We have been a fan of your work for a while now. Not only your breaking, but just how your brand has evolved over the years. I would firstly like to thank you for taking this interview and I will try keep it as short as possible as I know you are very busy during this time. [Laughs].
Dance Africa Network: For those who don’t know who you are, could you please introduce yourself.
Wooda: I’m Sihle aka Wooda, originally from Durban. I’m a Bboy turned performer. I’ve been breaking for thirteen years and performing for ten.
Dance Africa Network: You are originally from KZN right? How and why Johannesburg?
Wooda: I moved to Gauteng (Pretoria) to study five or six years ago. Then I moved to Johannesburg, Midrand, once I started doing performing gigs.
Dance Africa Network: You are a breaker, studied drama (we stand under correction) and now you are practicing photography. Did you plan that or is it something that naturally occurred?
Wooda: [Laughs] I studied Musical Theatre, which is a little bit different from drama. Well, with photography, it’s not something I’m doing full time as yet because I’ve only had my camera for four months. So I’m still learning. I didn’t really plan it; friends suggested it should be something I consider, because I’d always ask to take pictures of them using my phone.
Dance Africa Network: Which camera and lenses do you use?
Wooda: I’m using a Canon 80D. I have a 50mm and 17-24mm and a Canon 17-40mm.
Dance Africa Network: What do you enjoy taking pictures of?
Wooda: I enjoy shooting people the most. I’m still trying to find my style but I think I’m leaning towards portraits.
Dance Africa Network: Whose work inspires you in terms of photography?
Wooda: When I started, I watched a lot of Peter McKinnon. He’s more of a filmmaker but his photography style is amazing.
Dance Africa Network: Can we talk about the deal you have with Reebok? How did you manage to get endorsed by Reebok and how has that helped your brand and, perhaps, their brand?
Wooda: [Laughs] Well, it’s not so much of an endorsement but I’m more of their (I hate this term) Social Media Influencer. It started back when I was in Durban in 2013, the head office was there before moving to Cape Town. I sent my profile to Geoffrey Speirs (Durban team) with all the things I’ve done (dance related) and how I can get the brand seen by a lot of people because I was always on stage. It wasn’t doing so well back then, like how it is now. I jumped on that opportunity, seeing a gap and how I could utilize it.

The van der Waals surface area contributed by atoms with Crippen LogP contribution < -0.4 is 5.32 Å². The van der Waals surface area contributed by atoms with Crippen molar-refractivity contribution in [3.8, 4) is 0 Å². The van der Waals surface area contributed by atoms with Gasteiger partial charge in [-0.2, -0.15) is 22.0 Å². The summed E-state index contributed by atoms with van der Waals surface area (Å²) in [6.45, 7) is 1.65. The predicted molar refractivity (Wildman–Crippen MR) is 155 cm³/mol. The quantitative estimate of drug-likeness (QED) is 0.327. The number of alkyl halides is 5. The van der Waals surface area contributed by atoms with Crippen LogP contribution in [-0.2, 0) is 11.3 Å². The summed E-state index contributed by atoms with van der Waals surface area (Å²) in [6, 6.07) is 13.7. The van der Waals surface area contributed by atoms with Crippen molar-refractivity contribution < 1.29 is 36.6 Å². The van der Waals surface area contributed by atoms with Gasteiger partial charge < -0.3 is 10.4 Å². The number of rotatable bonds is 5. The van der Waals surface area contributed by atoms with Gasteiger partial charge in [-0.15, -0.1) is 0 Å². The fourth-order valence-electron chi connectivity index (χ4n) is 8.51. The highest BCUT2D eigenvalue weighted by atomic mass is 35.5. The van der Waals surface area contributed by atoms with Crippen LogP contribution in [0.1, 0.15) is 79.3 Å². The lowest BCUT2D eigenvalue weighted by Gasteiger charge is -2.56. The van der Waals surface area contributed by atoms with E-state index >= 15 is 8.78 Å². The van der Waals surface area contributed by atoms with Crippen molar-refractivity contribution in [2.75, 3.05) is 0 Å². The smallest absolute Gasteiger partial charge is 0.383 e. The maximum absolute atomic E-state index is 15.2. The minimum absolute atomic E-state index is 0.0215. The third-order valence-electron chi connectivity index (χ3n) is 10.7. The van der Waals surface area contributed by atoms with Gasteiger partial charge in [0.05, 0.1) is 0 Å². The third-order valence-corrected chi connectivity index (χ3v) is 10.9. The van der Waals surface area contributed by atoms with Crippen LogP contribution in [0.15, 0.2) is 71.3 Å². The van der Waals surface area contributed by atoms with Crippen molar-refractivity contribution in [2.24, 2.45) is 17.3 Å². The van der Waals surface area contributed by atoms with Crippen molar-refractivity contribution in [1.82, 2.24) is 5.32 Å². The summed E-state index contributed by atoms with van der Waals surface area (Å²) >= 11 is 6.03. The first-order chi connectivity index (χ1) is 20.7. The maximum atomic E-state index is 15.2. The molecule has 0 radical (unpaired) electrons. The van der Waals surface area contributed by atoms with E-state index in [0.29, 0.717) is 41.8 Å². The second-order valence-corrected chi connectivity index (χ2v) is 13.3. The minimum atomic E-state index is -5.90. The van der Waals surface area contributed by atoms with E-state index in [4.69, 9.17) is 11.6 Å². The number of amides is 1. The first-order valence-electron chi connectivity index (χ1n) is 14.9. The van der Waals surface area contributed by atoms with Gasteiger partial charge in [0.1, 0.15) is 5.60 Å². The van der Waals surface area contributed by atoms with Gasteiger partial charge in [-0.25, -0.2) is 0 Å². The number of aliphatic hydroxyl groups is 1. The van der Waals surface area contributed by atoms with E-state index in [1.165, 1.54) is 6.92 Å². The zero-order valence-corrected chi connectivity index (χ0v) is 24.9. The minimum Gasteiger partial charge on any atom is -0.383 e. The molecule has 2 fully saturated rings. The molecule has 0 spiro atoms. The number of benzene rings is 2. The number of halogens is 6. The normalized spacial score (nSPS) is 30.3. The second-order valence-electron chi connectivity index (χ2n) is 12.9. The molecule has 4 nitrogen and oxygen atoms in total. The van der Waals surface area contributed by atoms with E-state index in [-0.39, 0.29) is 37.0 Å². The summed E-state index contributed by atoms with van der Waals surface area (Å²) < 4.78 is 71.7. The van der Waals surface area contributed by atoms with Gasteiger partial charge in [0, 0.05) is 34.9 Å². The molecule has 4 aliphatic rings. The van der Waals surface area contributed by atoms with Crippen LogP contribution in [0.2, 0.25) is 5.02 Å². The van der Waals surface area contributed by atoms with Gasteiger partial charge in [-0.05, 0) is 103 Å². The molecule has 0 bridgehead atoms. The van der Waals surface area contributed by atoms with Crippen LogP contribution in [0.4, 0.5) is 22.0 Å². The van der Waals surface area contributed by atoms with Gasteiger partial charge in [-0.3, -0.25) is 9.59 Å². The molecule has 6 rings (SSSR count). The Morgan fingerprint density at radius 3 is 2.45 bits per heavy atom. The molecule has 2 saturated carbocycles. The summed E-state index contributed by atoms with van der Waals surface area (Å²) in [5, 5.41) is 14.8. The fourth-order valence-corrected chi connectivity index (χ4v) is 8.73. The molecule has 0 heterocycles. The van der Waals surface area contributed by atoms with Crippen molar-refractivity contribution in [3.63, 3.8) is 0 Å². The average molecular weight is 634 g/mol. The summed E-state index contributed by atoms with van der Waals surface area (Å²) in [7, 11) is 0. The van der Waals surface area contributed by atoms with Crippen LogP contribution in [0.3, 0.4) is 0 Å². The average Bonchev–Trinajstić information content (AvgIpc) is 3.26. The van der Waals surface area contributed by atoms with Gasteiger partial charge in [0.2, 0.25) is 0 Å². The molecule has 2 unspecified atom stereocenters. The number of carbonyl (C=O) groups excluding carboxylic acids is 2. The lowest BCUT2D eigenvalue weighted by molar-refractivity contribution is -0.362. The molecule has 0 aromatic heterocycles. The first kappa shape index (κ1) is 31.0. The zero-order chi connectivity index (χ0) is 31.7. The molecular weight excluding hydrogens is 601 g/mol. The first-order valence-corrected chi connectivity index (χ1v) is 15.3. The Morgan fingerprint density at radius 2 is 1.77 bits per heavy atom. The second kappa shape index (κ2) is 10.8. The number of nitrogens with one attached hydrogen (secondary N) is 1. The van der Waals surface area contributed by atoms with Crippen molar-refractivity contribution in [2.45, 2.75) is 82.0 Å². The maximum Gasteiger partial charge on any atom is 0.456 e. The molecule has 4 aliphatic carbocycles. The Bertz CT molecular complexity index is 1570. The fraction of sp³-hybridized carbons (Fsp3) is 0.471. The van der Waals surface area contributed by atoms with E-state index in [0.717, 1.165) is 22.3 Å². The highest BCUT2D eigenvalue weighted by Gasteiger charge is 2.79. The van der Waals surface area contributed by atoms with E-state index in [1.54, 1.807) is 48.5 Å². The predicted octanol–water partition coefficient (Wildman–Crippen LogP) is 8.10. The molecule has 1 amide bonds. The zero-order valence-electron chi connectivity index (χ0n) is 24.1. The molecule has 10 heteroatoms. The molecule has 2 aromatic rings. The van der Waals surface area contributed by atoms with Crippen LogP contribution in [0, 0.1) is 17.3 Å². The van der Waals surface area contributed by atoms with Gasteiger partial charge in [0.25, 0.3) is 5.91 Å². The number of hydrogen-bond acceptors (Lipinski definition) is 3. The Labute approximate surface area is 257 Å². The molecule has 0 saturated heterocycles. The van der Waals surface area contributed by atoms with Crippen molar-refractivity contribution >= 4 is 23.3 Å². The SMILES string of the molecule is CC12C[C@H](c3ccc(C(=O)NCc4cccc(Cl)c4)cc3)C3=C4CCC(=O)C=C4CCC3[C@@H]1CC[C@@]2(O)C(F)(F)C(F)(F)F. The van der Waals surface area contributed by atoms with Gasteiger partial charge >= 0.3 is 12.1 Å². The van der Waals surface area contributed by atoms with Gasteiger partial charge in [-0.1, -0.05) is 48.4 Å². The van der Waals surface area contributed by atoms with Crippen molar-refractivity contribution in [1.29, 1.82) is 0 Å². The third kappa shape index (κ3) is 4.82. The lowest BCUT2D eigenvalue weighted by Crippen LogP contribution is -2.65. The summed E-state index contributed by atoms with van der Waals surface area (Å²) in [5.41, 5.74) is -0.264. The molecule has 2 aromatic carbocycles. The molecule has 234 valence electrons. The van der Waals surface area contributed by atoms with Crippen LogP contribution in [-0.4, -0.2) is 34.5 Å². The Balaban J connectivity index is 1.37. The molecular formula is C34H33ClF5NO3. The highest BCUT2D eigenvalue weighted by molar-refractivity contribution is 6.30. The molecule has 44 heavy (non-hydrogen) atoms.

It has helped me a lot being associated with Reebok because it’s a brand I’ve been wearing for seven years. It helps with identity because of what I do. I specifically chose Reebok back then because of their old school street wear, sneakers and Classics range. As a Bboy, I figured it a great idea to have a clothing brand to be identified with. I wanted people to have an image of me when they see Reebok and visa versa.
Dance Africa Network: Based on your twitter bio, what would you say is an ordinary Bboy? [Laughs]
Wooda: [Laughs] You went through my Twitter? Well, in most cases, people perceive dancers as just dancers. They don’t know that some of us have degrees in medicine, law, media etc. So an ordinary Bboy in my opinion is a Bboy that’s only doing Breaking (A style of dance, the original dance style of hip-hop) and not thinking outside the box.
Dance Africa Network: How can one think outside the box?
Wooda: Expand your possibilities by not focusing on one skill or boxing yourself under one style of dancing.
Dance Africa Network: The team at Dance Africa Network has been debating about whom the top three youngest and highest paid dance creatives in SA are. Who would you say are the Top 3 Youngest and Highest Paid Dance Creatives in South Africa?
Wooda: [Laughs]. I’m not so sure, hey. People have different ways of getting their money. Others do three gigs a month, others five soooo… You must also remember, there are choreographers who also dance in the same gig so they might get paid double. [Laughs]. It’s a tricky one.
Why are people so scared to say who they think the highest paid dance creative in South Africa is? [Laughs.] However, fair enough. We respect your “politically correct opinion”. Thank you so much for your time. Please do keep us updated if there are any projects you will be taking up in the future. In the meantime, we will be supporting you and your work online.